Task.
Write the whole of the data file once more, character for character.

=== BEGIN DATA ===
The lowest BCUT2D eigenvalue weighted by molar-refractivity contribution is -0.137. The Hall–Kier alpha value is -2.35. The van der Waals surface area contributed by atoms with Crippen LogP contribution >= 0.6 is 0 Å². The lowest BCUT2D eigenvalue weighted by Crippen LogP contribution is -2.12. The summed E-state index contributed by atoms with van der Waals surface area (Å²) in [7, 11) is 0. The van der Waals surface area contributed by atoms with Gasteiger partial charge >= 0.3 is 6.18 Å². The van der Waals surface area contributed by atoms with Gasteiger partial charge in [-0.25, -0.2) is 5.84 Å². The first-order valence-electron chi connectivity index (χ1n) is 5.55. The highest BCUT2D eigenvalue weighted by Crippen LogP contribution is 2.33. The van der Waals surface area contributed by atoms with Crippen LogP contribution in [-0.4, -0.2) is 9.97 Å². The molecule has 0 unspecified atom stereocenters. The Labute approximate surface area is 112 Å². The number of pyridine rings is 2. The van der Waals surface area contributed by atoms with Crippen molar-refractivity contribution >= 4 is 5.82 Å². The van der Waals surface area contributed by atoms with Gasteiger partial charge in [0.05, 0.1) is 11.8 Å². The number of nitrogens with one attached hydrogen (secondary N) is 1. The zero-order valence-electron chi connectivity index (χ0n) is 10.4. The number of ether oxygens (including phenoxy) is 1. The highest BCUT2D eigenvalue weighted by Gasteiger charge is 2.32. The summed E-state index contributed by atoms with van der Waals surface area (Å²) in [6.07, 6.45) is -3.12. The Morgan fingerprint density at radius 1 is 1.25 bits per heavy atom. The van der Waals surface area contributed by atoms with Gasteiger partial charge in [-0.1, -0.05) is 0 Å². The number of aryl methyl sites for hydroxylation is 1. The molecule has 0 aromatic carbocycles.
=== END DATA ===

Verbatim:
The lowest BCUT2D eigenvalue weighted by molar-refractivity contribution is -0.137. The Hall–Kier alpha value is -2.35. The van der Waals surface area contributed by atoms with Crippen LogP contribution >= 0.6 is 0 Å². The lowest BCUT2D eigenvalue weighted by Crippen LogP contribution is -2.12. The summed E-state index contributed by atoms with van der Waals surface area (Å²) in [7, 11) is 0. The van der Waals surface area contributed by atoms with Gasteiger partial charge >= 0.3 is 6.18 Å². The van der Waals surface area contributed by atoms with Gasteiger partial charge in [-0.25, -0.2) is 5.84 Å². The first-order valence-electron chi connectivity index (χ1n) is 5.55. The highest BCUT2D eigenvalue weighted by Crippen LogP contribution is 2.33. The van der Waals surface area contributed by atoms with Crippen LogP contribution in [-0.4, -0.2) is 9.97 Å². The molecule has 0 unspecified atom stereocenters. The Labute approximate surface area is 112 Å². The number of pyridine rings is 2. The van der Waals surface area contributed by atoms with Crippen molar-refractivity contribution >= 4 is 5.82 Å². The van der Waals surface area contributed by atoms with Gasteiger partial charge in [0.05, 0.1) is 11.8 Å². The number of nitrogens with one attached hydrogen (secondary N) is 1. The zero-order valence-electron chi connectivity index (χ0n) is 10.4. The number of ether oxygens (including phenoxy) is 1. The highest BCUT2D eigenvalue weighted by Gasteiger charge is 2.32. The summed E-state index contributed by atoms with van der Waals surface area (Å²) in [6.07, 6.45) is -3.12. The Morgan fingerprint density at radius 1 is 1.25 bits per heavy atom. The van der Waals surface area contributed by atoms with Gasteiger partial charge in [-0.1, -0.05) is 0 Å². The number of aryl methyl sites for hydroxylation is 1. The molecule has 0 aromatic carbocycles.